I visited this exhibition because Longplayer is featured and I was excited to see it ‘in the flesh’, and I was confident that the wider content of the exhibition would likely address place and time. Sadly, the Longplayer installation was completely disappointing; a single illuminated panel of the circular score beside a block bench with two pairs of headphones, and very little information. I wish I had just gone to Trinity Buoy Wharf actually, having made the trip to London… I found myself enthusing about it to an American family who were confused by what they were looking at, even showing them the App on my phone – I don’t normally talk to strangers if I can help it. Safe to say I’m a bit hooked by Longplayer!

 

Eadward Muybridge: The Horse in Motion (1882)

These images were captured using many cameras, all triggered by trip-wires as the horse passed them. The work was commissioned by Leland Stanford (Founder of Stanford University) to help understand equine locomotion in a bid to breed faster race horses. Muybridge and Marey used the method to document movement in many different species, including humans. Artists such as Edgar Degas and Thomas Eakins used the image sequences to improve the realism of their own work.

https://www.bbc.co.uk/programmes/articles/lgVJG6SMBZRHdJdVN1Dt9V/the-art-of-innovation-the-secrets-behind-the-pictures  (accessed 26/01/20)

The photographic sequences were released for sale in large volumes, one of which is on display in this exhibition. With a degree in Zoology, I am already familiar with them, and find it pleasing that they tie in with my Art studies also. Standing beside the cabinet, I certainly felt the historical importance of the large, leather-bound tome in front of me, representing, as it does, developments in both Arts and Science; photography and physiology.

 

‘A Manufacturing Town’, JS Lowry (1922)

I love Lowry’s work and was pleasantly surprised to find it included here. This piece absolutely deals with Place. Deliberately anonymous, and therefore not tied to ‘location’, it captures a feeling, a definite Northern identity and sense of familiarity and belonging. This is what I always experience when looking at Lowry’s work (although being a first generation Southerner in my family, I could be accused of appropriation…). I had not considered its relation to Time. On the BBC site that accompanies the exhibition, Sir Ian Blatchford provides the following commentary:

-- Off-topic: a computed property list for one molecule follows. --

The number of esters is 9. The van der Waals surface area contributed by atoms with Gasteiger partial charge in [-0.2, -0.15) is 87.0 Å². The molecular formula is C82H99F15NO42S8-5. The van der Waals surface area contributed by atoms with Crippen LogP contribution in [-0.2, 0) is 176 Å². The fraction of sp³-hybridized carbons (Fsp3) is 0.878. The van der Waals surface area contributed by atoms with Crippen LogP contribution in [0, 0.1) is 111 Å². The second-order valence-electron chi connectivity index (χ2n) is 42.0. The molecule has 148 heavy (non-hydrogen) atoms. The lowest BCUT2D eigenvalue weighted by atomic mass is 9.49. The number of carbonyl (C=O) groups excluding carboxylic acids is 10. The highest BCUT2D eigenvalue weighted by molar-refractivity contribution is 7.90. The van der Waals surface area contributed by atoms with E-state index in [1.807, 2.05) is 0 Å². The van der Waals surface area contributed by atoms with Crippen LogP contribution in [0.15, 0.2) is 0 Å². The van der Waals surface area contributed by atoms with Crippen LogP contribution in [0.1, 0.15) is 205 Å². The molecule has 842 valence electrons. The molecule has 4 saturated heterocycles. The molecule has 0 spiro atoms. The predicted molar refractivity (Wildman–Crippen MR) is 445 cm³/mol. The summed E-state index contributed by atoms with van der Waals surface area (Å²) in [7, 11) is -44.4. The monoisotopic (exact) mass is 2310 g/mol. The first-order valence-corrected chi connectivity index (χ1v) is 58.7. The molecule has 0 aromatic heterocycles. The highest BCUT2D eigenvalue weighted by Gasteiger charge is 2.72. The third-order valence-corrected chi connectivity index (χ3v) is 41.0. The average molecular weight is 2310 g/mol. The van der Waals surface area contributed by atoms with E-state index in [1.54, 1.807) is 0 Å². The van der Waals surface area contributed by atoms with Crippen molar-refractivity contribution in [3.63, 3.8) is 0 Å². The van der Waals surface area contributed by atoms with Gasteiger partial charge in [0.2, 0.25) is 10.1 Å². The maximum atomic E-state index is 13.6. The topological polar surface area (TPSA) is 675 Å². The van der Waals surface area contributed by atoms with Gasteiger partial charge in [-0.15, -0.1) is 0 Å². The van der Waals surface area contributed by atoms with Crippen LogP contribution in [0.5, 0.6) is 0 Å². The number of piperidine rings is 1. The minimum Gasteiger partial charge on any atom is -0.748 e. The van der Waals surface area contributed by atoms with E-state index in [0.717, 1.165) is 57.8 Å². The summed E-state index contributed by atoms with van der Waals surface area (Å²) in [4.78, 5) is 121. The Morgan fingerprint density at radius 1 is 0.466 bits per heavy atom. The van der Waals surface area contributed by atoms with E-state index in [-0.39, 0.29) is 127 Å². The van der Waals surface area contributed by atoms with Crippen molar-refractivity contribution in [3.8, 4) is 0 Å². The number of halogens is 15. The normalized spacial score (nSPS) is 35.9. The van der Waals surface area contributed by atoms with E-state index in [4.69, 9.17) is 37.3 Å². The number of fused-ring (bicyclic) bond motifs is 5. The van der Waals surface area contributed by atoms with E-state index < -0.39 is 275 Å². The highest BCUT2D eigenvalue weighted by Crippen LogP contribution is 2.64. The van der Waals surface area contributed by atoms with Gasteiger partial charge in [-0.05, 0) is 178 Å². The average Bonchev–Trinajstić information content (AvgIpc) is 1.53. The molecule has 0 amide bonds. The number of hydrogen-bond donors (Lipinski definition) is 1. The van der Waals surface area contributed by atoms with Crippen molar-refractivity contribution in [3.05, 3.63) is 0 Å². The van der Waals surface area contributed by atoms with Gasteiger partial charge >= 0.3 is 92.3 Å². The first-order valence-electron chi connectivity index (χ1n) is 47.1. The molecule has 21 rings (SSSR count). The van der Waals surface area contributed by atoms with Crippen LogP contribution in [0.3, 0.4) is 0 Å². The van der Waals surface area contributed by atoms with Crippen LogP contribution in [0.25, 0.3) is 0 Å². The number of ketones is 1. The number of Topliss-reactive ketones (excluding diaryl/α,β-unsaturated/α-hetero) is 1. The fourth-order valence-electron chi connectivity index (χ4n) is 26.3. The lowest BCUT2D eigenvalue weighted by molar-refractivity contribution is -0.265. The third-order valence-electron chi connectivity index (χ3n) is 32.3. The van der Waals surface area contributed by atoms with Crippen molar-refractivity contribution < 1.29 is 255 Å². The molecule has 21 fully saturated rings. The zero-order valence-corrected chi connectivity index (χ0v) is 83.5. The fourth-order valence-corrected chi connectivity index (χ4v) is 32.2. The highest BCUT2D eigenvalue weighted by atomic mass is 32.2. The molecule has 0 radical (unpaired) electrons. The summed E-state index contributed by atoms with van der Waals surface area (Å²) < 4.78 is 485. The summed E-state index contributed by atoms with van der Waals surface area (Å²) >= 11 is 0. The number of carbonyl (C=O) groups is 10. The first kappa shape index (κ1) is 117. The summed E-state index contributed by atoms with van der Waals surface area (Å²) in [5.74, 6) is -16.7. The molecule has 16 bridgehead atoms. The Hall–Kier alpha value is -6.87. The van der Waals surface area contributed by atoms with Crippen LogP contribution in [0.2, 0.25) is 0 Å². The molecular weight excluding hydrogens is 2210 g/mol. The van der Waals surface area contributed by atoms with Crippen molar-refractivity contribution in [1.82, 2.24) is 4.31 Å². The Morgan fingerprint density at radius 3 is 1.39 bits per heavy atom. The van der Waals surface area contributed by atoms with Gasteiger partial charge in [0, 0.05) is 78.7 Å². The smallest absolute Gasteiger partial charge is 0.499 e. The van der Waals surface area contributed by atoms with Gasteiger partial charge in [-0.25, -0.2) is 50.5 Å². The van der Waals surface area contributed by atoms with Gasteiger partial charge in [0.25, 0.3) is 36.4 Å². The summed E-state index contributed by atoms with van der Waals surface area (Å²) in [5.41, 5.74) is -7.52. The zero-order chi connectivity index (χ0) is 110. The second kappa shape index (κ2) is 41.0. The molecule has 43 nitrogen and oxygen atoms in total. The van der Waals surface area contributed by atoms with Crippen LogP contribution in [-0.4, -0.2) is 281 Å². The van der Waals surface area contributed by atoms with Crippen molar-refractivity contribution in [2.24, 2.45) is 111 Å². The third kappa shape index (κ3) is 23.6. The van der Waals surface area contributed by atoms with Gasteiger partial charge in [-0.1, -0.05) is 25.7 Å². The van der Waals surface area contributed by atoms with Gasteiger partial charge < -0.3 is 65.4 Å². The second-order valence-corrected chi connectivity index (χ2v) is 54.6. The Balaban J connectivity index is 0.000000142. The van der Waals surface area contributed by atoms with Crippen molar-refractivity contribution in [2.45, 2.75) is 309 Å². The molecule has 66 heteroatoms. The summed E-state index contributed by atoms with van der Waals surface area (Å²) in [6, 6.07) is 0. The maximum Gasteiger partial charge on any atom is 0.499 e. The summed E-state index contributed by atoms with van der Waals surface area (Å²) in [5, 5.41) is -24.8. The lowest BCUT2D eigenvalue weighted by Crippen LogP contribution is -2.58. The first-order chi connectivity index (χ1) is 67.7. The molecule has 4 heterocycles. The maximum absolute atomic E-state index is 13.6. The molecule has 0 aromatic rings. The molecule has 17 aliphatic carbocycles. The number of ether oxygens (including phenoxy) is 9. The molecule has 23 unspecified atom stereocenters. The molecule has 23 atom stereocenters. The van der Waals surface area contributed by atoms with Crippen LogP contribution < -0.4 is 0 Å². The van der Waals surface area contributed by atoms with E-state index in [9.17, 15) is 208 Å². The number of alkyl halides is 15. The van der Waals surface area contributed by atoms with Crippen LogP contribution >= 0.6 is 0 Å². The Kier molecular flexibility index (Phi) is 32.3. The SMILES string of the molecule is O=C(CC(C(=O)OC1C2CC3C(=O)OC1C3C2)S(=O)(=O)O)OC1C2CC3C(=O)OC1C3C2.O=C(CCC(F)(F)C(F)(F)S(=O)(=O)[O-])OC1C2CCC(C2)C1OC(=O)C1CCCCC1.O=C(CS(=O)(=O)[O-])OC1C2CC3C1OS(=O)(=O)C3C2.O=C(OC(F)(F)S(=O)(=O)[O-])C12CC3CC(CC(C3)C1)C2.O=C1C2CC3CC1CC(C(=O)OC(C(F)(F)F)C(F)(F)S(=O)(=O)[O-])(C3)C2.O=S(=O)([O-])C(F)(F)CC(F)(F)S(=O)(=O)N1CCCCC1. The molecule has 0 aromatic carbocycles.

“… more than anything, time is always present. The factory clock is an actor in many of Lowry’s paintings. It’s there in Lowry’s ‘Going to Work’, ‘Coming Home from the Mill’, and in ‘Early Morning’. Sure enough in a manufacturing town it looms like a master above the sprawling crowds ... The industrial processes work because of time … Clocks are the key machine in industrialisation.”

https://www.bbc.co.uk/programmes/m000936t  (accessed 26/01/20)

 

‘Sun on the Pool Los Angeles April 13th 1982’, David Hockney (1982)

Until asked to mount an exhibition of his photography at the Pompidou Centre in 1982, Hockney had dismissed photography as akin to ‘looking at the world from the point of view of a paralyzed Cyclops – for a split second’. Curator Alain Sayag suggested the use of a Polaroid camera, and a new phase in Hockney’s practice was born. Capturing multiple facets of an image allowed him to create work that was ‘abstracted, stylized: the ideas were based on Cubism in the way that it filters things down to an essence’. Hockney said, “It worked so well that I couldn’t believe what was happening when I looked at it. I saw all these different spaces, and I thought: “My God! I’ve never seen anything like this in photography.”

https://thedavidhockneyfoundation.org/chronology/1982 (accessed 26/01/20).

I just love the aesthetic of this piece. As always, one gets a little star-struck looking at an original and thinking of the artist handling the object now inches in front of your face. Hockney produced a great many pieces like this, and later moved on to more conventional film rather than polaroids, but I think the white borders add a lot to the narrative; they make each view more static, and make the viewer feel they have paused to more closely look at the subject. The later pieces without the borders have a movement to them and are less appealing to me personally.

Leave a Reply

Please log in using one of these methods to post your comment:

WordPress.com Logo

You are commenting using your WordPress.com account. Log Out /  Change )

Google photo

You are commenting using your Google account. Log Out /  Change )

Twitter picture

You are commenting using your Twitter account. Log Out /  Change )

Facebook photo

You are commenting using your Facebook account. Log Out /  Change )

Connecting to %s